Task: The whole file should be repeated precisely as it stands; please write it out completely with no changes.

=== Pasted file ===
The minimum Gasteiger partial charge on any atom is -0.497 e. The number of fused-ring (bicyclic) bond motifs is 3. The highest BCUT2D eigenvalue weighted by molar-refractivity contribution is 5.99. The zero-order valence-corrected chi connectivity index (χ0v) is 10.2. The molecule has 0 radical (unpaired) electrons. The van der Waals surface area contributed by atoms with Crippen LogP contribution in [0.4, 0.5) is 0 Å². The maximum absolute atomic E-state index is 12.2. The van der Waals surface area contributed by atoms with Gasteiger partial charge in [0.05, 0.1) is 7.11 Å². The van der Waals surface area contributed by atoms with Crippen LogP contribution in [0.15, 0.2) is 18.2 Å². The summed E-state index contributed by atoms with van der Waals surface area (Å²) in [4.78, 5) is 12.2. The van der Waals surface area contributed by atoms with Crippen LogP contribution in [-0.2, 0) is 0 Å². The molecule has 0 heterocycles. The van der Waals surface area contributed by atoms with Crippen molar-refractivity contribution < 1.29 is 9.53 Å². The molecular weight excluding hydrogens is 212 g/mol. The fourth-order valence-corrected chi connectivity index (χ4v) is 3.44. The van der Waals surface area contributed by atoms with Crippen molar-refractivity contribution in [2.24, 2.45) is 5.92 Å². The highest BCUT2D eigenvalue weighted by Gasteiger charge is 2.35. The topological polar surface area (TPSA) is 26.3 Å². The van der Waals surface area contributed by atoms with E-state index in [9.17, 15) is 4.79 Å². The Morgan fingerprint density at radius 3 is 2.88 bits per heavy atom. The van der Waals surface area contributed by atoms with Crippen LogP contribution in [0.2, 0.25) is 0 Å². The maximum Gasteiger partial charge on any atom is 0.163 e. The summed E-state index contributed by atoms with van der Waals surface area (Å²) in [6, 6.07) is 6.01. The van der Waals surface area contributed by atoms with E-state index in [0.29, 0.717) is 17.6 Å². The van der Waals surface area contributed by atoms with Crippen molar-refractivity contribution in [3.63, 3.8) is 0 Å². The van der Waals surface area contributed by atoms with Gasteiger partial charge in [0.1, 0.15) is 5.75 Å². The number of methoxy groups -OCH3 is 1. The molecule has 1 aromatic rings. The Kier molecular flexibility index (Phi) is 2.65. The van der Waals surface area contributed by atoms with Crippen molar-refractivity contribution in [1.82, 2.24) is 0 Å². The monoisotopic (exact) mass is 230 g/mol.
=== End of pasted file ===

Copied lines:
The minimum Gasteiger partial charge on any atom is -0.497 e. The number of fused-ring (bicyclic) bond motifs is 3. The highest BCUT2D eigenvalue weighted by molar-refractivity contribution is 5.99. The zero-order valence-corrected chi connectivity index (χ0v) is 10.2. The molecule has 0 radical (unpaired) electrons. The van der Waals surface area contributed by atoms with Crippen LogP contribution in [0.4, 0.5) is 0 Å². The maximum absolute atomic E-state index is 12.2. The van der Waals surface area contributed by atoms with Gasteiger partial charge in [0.05, 0.1) is 7.11 Å². The van der Waals surface area contributed by atoms with Crippen LogP contribution in [0.15, 0.2) is 18.2 Å². The summed E-state index contributed by atoms with van der Waals surface area (Å²) in [4.78, 5) is 12.2. The van der Waals surface area contributed by atoms with Crippen LogP contribution in [-0.2, 0) is 0 Å². The molecule has 0 heterocycles. The van der Waals surface area contributed by atoms with Crippen molar-refractivity contribution < 1.29 is 9.53 Å². The molecular weight excluding hydrogens is 212 g/mol. The fourth-order valence-corrected chi connectivity index (χ4v) is 3.44. The van der Waals surface area contributed by atoms with Crippen molar-refractivity contribution in [2.24, 2.45) is 5.92 Å². The highest BCUT2D eigenvalue weighted by Gasteiger charge is 2.35. The topological polar surface area (TPSA) is 26.3 Å². The van der Waals surface area contributed by atoms with E-state index in [9.17, 15) is 4.79 Å². The Morgan fingerprint density at radius 3 is 2.88 bits per heavy atom. The van der Waals surface area contributed by atoms with Crippen LogP contribution in [0.2, 0.25) is 0 Å². The maximum Gasteiger partial charge on any atom is 0.163 e. The summed E-state index contributed by atoms with van der Waals surface area (Å²) in [6, 6.07) is 6.01. The van der Waals surface area contributed by atoms with E-state index in [0.29, 0.717) is 17.6 Å². The van der Waals surface area contributed by atoms with Crippen molar-refractivity contribution in [3.63, 3.8) is 0 Å². The van der Waals surface area contributed by atoms with Gasteiger partial charge in [0.1, 0.15) is 5.75 Å². The number of methoxy groups -OCH3 is 1. The molecule has 1 aromatic rings. The Kier molecular flexibility index (Phi) is 2.65. The van der Waals surface area contributed by atoms with Crippen molar-refractivity contribution in [1.82, 2.24) is 0 Å². The monoisotopic (exact) mass is 230 g/mol.